For laboratories to be confident that the methods they are using are appropriate, that they are being carried out effectively and in the correct way, and that all equipment is being operated adequately, it is essential to test results regularly against a known standard. It is therefore not surprising that laboratory accreditation schemes generally require laboratories to participate in a PT scheme as a prerequisite for accreditation.
In principle, all proficiency schemes, be they chemical, physical or microbiological analyses typically work by providing participating laboratories with standard samples for the laboratory to analyse ‘blind’. The laboratory does the analysis and submits the results to the organiser, who then distributes the processed and anonymised results to all participants. Each laboratory can then see how its results compare with those of other laboratories – without compromising the confidentiality of those laboratories.
Participating in a robust proficiency testing scheme not only gives laboratory managers confidence in their laboratory equipment, methodologies and laboratory staff, but also provides assurance that the laboratory is delivering the quality of results demanded by its customers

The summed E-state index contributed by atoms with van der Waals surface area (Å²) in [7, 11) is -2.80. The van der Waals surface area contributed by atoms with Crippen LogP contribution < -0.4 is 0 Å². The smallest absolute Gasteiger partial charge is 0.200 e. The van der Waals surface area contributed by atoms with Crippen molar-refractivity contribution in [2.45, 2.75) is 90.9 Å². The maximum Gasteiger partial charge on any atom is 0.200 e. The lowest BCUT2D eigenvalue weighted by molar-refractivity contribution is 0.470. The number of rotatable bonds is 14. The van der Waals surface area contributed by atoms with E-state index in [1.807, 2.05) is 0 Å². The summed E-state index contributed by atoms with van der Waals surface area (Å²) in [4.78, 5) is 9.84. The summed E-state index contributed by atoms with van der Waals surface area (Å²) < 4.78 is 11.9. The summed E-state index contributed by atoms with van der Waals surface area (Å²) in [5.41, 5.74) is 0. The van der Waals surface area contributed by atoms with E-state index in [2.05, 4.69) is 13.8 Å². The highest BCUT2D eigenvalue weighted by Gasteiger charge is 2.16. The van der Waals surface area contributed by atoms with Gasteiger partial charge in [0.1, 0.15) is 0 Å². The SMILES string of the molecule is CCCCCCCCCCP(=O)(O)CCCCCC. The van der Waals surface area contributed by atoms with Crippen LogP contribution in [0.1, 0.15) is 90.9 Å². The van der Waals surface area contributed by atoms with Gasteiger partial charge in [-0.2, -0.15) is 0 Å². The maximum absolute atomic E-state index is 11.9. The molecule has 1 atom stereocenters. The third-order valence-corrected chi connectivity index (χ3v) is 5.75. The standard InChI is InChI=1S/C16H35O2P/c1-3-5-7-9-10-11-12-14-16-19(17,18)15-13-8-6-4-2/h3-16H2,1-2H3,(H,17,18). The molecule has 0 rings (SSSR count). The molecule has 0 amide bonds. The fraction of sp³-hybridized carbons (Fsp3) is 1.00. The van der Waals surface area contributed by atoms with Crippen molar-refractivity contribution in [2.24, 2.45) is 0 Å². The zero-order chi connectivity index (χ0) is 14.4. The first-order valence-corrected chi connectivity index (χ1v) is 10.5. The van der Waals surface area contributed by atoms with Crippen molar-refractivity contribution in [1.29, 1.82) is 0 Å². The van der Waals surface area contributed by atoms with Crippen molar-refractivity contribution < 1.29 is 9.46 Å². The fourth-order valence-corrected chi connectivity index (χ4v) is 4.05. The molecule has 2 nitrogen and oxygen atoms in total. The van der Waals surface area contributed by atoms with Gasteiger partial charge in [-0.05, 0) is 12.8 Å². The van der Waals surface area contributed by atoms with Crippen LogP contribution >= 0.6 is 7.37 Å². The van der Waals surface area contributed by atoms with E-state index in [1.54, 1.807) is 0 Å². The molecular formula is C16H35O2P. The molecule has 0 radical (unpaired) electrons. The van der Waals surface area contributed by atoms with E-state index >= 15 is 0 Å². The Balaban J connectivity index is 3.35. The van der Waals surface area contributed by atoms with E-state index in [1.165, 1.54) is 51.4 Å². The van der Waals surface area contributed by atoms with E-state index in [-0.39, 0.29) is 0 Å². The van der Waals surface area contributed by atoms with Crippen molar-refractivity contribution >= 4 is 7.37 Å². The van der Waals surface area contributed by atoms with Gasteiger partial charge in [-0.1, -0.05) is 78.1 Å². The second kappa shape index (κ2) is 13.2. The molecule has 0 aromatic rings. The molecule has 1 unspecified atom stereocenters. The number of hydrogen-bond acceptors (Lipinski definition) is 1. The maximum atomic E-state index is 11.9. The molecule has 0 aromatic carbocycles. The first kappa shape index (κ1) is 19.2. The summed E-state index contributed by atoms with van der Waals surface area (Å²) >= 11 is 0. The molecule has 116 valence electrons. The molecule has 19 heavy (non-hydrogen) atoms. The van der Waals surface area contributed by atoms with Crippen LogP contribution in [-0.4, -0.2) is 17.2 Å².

In microbiological analysis schemes, the providers know the level of the microorganisms (and the nature of the cocktail of mixtures) provided, but the test laboratories do not. Each participating laboratory analyses the sample(s) using its usual methods (which may differ from one laboratory to the next) and submits its results to the PT scheme provider.
PT results provide an effective insight into the sorts of results routinely obtained by the laboratory if the PT samples are treated in the same way as routine samples. This means that each stage of testing from sample receipt, through all stages of the testing process, to reporting of results, is undertaken by the same laboratory staff that would normally do those types of tests and using the same procedures. It is important to point out that if PT samples are treated differently from routine samples even though the PT results may be excellent, nothing will be learnt about the quality of the routine service.
The PT provider will compile and statistically analyse the results (e.g. results can be plotted as a histogram) and will include them in a report that also contains the ‘true’ result and, for each laboratory, a score (known as the z-score) reflecting how close it was to the ‘true’ value. Figure 1 depicts a simplified plot of how laboratories performed in a typical proficiency test.